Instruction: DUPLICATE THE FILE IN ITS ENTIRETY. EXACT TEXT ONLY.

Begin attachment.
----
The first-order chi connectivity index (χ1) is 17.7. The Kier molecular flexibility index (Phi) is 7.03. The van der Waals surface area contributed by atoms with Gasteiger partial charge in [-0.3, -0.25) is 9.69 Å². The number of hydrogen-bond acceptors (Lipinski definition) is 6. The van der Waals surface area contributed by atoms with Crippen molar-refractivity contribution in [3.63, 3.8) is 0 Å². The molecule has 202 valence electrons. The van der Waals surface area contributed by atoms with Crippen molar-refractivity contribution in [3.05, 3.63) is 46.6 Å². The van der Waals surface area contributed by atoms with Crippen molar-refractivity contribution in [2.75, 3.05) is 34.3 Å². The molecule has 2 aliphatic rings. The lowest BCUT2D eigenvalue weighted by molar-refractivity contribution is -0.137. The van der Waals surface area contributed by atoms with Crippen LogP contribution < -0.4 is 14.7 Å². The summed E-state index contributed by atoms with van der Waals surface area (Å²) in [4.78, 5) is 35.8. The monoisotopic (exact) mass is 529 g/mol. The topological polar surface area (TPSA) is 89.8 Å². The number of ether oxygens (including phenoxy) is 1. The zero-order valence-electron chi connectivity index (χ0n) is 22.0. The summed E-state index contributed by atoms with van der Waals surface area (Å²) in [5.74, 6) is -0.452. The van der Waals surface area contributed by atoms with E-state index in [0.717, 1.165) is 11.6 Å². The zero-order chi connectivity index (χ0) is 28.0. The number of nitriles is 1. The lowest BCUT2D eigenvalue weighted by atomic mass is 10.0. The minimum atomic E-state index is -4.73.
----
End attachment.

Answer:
The first-order chi connectivity index (χ1) is 17.7. The Kier molecular flexibility index (Phi) is 7.03. The van der Waals surface area contributed by atoms with Gasteiger partial charge in [-0.3, -0.25) is 9.69 Å². The number of hydrogen-bond acceptors (Lipinski definition) is 6. The van der Waals surface area contributed by atoms with Crippen molar-refractivity contribution in [3.63, 3.8) is 0 Å². The molecule has 202 valence electrons. The van der Waals surface area contributed by atoms with Crippen molar-refractivity contribution in [3.05, 3.63) is 46.6 Å². The van der Waals surface area contributed by atoms with Crippen molar-refractivity contribution in [2.75, 3.05) is 34.3 Å². The molecule has 2 aliphatic rings. The lowest BCUT2D eigenvalue weighted by molar-refractivity contribution is -0.137. The van der Waals surface area contributed by atoms with Crippen LogP contribution < -0.4 is 14.7 Å². The summed E-state index contributed by atoms with van der Waals surface area (Å²) in [4.78, 5) is 35.8. The monoisotopic (exact) mass is 529 g/mol. The topological polar surface area (TPSA) is 89.8 Å². The number of ether oxygens (including phenoxy) is 1. The zero-order valence-electron chi connectivity index (χ0n) is 22.0. The summed E-state index contributed by atoms with van der Waals surface area (Å²) in [5.74, 6) is -0.452. The van der Waals surface area contributed by atoms with E-state index in [0.717, 1.165) is 11.6 Å². The zero-order chi connectivity index (χ0) is 28.0. The number of nitriles is 1. The lowest BCUT2D eigenvalue weighted by atomic mass is 10.0. The minimum atomic E-state index is -4.73.